Queens College 30-30-30, Southampton 24-12-25. Noelia Castillo and Cassidy Mariano had 15 kills apiece to lead Queens College (21-9) in the New York Collegiate Athletic Conference quarterfinals. The Lady Knights advance to the semifinals to face Concordia.

The NYCAC final is slated for Friday night.

Rutgers 30-25-34-30, St. John’s 22-30-32-28. Rosalyn Dang had 12 kills and 13 digs, Kristy Mercein had 11 kills and a team-high 18 digs and Sarah McCrary added a team-high 16 kills and five digs for the Red Storm (17-8, 5-5 Big East) in a tough conference loss Sunday at Alumni Hall as St. John’s was mathematically eliminated from the four-team Big East tournament.

St. John’s 24-30-28-30-15, Villanova 30-22-30-13. Jennifer Emelogu set a school record for solo blocks in a match with eight, Dang had 16 kills and 10 digs, Mercein had 10 kills and 14 digs and Robyn Kurasaki dished out a season-high 64 assists and had seven digs in the win at Alumni Hall Friday night.

Reach Associate Sports Editor Dylan Butler by e-mail at or call 229-0300, Ext. 143.

Today’s news:
Share on TwitterTweet
Share on Facebook

Get our stories in your inbox, free.

Like TimesLedger on Facebook.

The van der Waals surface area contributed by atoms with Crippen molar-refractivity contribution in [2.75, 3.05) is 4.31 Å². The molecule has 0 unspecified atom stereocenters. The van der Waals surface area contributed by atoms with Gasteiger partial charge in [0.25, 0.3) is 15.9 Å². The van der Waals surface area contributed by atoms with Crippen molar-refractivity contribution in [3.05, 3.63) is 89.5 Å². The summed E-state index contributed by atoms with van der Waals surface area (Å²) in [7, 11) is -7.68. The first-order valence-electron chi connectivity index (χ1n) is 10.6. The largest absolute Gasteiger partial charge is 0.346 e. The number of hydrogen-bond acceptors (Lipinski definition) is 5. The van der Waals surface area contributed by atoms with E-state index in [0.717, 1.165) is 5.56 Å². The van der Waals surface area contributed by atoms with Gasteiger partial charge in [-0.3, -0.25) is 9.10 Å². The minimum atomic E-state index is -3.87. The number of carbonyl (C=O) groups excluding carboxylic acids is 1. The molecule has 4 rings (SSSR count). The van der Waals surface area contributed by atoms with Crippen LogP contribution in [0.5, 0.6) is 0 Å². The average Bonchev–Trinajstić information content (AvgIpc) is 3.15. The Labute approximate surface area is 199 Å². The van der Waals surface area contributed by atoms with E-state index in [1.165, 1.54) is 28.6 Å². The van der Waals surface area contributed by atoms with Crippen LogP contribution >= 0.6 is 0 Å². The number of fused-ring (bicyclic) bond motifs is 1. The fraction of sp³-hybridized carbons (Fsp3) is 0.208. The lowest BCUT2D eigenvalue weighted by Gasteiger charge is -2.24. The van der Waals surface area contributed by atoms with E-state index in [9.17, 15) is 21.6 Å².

Reader Feedback

Enter your comment below

By submitting this comment, you agree to the following terms:

You agree that you, and not or its affiliates, are fully responsible for the content that you post. You agree not to post any abusive, obscene, vulgar, slanderous, hateful, threatening or sexually-oriented material or any material that may violate applicable law; doing so may lead to the removal of your post and to your being permanently banned from posting to the site. You grant to the royalty-free, irrevocable, perpetual and fully sublicensable license to use, reproduce, modify, adapt, publish, translate, create derivative works from, distribute, perform and display such content in whole or in part world-wide and to incorporate it in other works in any form, media or technology now known or later developed.

CNG: Community Newspaper Group